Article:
ξ =Virality Index I chose that squiggly symbol because I think it looks like Kate Middleton mooning the paparazzi.

Φ =Inanity rating Aren’t those Greek thingies cool? This one is iota, as in “I don’t give one iota of a hoot about these nitwits”.

F= number of “friends” or “likes” on celebrity’s Facebook page

T= number of Twitter followers of the celebrity There is a reason they call it TWITter.

µ =the median IQ of the set whose members are F+T. For the uninitiated µ is the scientific symbol for micro.  How appropriate. (Can’t you just imagine those two sentences being uttered by Dr. Sheldon Cooper?)

To sum it up:

The virality index is the inanity rating multiplied by the combined number of Twitter and Facebook followers multiplied by what I call the vacuity index (median IQ of all followers minus 110).

Classify the Virality

For any chance at virality, the final Index number MUST be negative.  This works perfectly fine for most of the personalities discussed above.  If we are talking about Stephen Hawking, however, there is a better chance of finding virality in the singularity at the center of a black hole.

The classifications of virality are as follows

If ξ ≤  -100,000  minimally contagious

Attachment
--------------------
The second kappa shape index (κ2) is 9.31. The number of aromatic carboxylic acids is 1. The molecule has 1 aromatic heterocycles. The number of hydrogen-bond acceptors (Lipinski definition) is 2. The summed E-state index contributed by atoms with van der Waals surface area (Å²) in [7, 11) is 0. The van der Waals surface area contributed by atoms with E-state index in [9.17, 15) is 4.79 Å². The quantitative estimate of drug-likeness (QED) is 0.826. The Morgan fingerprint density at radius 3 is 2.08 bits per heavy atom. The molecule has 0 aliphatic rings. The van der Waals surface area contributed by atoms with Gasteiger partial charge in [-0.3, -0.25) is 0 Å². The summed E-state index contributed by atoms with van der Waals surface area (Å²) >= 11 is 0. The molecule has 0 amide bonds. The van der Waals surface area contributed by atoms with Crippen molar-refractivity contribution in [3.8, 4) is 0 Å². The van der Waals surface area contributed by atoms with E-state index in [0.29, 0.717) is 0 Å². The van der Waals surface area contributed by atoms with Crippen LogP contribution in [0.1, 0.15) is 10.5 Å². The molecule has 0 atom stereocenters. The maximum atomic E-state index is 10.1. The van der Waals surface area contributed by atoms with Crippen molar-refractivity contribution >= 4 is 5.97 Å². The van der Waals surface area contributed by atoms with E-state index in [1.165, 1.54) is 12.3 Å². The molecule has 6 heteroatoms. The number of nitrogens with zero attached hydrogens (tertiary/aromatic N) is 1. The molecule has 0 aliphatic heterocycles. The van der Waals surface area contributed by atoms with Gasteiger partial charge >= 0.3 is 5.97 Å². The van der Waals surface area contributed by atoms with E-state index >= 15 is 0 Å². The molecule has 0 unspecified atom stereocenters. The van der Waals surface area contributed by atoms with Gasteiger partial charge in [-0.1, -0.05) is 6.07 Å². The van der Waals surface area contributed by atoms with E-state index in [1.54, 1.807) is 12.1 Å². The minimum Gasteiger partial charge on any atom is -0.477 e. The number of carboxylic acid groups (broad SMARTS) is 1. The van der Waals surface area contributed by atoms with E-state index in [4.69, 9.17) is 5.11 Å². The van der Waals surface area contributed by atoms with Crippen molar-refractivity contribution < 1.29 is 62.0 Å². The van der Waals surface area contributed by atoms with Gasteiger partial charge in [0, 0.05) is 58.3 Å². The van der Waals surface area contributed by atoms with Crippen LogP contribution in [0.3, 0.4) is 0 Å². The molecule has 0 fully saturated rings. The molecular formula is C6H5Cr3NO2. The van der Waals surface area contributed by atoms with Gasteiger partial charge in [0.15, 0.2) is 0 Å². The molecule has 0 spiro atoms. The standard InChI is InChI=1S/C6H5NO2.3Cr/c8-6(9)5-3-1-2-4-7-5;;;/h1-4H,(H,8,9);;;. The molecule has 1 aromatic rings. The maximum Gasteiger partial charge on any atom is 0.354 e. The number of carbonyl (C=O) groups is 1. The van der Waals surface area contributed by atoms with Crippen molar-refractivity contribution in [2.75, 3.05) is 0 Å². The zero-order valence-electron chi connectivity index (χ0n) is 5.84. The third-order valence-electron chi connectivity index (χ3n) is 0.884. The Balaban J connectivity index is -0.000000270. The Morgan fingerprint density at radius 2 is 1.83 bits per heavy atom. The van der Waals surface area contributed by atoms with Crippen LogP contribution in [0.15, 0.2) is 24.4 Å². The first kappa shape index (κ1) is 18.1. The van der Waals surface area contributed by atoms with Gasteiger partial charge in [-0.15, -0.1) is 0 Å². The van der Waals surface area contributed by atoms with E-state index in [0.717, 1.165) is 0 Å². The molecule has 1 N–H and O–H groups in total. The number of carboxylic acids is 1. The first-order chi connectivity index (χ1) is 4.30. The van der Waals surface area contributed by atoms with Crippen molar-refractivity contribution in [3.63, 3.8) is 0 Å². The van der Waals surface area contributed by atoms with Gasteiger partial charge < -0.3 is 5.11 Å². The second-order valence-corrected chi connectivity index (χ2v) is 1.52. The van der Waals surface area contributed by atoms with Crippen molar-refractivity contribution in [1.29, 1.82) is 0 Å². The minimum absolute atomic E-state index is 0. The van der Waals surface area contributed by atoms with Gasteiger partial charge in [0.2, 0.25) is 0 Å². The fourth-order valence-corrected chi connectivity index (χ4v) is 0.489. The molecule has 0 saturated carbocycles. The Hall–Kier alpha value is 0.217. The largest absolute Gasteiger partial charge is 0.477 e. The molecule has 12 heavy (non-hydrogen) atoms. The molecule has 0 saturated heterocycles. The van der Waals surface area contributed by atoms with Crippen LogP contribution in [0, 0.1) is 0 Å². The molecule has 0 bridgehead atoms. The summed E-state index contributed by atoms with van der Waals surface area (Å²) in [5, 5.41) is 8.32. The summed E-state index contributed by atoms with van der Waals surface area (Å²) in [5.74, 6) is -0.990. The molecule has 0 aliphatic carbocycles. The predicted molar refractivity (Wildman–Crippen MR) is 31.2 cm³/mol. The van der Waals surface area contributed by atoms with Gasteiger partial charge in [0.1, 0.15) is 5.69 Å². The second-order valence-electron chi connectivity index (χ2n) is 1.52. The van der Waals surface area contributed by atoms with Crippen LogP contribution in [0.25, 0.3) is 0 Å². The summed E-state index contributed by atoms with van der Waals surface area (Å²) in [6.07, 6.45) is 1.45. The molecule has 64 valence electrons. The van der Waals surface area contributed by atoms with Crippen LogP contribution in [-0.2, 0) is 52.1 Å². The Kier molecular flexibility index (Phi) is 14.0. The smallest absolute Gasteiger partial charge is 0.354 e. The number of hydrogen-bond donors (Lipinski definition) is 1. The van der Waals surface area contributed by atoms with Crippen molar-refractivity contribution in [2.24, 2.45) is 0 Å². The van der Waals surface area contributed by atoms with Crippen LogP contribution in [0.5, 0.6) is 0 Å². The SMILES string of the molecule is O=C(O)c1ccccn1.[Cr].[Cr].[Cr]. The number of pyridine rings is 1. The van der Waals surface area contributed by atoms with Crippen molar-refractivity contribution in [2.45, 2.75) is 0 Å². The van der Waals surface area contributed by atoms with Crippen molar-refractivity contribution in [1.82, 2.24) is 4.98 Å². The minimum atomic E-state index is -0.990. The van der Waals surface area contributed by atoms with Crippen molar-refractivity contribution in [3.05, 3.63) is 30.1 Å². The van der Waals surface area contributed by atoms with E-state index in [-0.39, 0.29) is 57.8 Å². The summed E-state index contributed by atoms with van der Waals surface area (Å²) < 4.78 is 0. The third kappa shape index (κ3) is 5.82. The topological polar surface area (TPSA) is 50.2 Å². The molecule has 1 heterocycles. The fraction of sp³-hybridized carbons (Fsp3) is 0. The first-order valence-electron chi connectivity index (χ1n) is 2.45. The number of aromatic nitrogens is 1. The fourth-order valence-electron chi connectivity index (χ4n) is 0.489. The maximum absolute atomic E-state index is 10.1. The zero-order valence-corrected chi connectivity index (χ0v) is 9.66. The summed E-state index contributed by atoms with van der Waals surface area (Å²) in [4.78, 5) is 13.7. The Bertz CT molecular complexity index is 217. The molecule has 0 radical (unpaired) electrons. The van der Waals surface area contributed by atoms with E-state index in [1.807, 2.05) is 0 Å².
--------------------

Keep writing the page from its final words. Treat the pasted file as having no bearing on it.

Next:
If ξ ≤  -500,000  highly contagious

If ξ ≤  -1 million  immutably viral

If ξ ≤  -10 million globally pandemic

If ξ ≤  -100 million worthy of hours of uninterrupted coverage on CNN and FOX News.

Still to be determined is the threshold at which Geraldo Rivera coverage kicks in.

So if we compute the Charlie Sheen meme virality index for the automobile accident scenario hypothesized above,  we multiply the inanity index of 1 times the combined number of his Twitter and Facebook followers (roughly 10.5 million, don’t worry about being exact, this is fuzzy math) times the vacuity index. We will estimate the latter for Sheehan as (100-110)= -10.  This may be generous but 100, after all, is the definition of median IQ.  This yields a score of -105 million.  If you compute and add to this the scores for Paris Hilton and Lindsay Lohan who were also involved in the scuffle,  the Index plunges much lower.  The New York Post would be sure to issue a special edition.